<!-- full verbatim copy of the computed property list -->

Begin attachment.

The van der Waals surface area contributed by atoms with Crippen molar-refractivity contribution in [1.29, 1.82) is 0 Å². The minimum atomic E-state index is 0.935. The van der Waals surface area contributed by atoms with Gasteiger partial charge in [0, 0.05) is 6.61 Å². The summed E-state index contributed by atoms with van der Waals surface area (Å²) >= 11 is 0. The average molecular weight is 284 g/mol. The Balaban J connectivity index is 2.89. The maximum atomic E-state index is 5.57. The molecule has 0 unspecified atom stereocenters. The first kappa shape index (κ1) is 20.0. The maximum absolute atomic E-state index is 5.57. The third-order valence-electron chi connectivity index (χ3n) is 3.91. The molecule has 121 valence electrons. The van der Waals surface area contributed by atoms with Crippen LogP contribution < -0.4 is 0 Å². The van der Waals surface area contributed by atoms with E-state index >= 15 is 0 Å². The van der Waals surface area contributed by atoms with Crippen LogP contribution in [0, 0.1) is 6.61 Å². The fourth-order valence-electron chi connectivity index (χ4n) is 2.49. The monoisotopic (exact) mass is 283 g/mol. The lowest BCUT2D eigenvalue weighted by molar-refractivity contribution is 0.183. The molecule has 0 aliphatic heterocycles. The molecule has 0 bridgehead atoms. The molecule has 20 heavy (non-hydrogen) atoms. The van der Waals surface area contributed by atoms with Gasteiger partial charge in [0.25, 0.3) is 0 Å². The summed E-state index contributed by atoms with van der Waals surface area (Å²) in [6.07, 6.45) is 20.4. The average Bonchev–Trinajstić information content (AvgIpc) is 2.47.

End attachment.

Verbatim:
The van der Waals surface area contributed by atoms with Crippen molar-refractivity contribution in [1.29, 1.82) is 0 Å². The minimum atomic E-state index is 0.935. The van der Waals surface area contributed by atoms with Gasteiger partial charge in [0, 0.05) is 6.61 Å². The summed E-state index contributed by atoms with van der Waals surface area (Å²) >= 11 is 0. The average molecular weight is 284 g/mol. The Balaban J connectivity index is 2.89. The maximum atomic E-state index is 5.57. The molecule has 0 unspecified atom stereocenters. The first kappa shape index (κ1) is 20.0. The maximum absolute atomic E-state index is 5.57. The third-order valence-electron chi connectivity index (χ3n) is 3.91. The molecule has 121 valence electrons. The van der Waals surface area contributed by atoms with Crippen LogP contribution < -0.4 is 0 Å². The van der Waals surface area contributed by atoms with E-state index >= 15 is 0 Å². The van der Waals surface area contributed by atoms with Crippen LogP contribution in [0, 0.1) is 6.61 Å². The fourth-order valence-electron chi connectivity index (χ4n) is 2.49. The monoisotopic (exact) mass is 283 g/mol. The lowest BCUT2D eigenvalue weighted by molar-refractivity contribution is 0.183. The molecule has 0 aliphatic heterocycles. The molecule has 0 bridgehead atoms. The molecule has 20 heavy (non-hydrogen) atoms. The van der Waals surface area contributed by atoms with Gasteiger partial charge in [0.25, 0.3) is 0 Å². The summed E-state index contributed by atoms with van der Waals surface area (Å²) in [6.07, 6.45) is 20.4. The average Bonchev–Trinajstić information content (AvgIpc) is 2.47.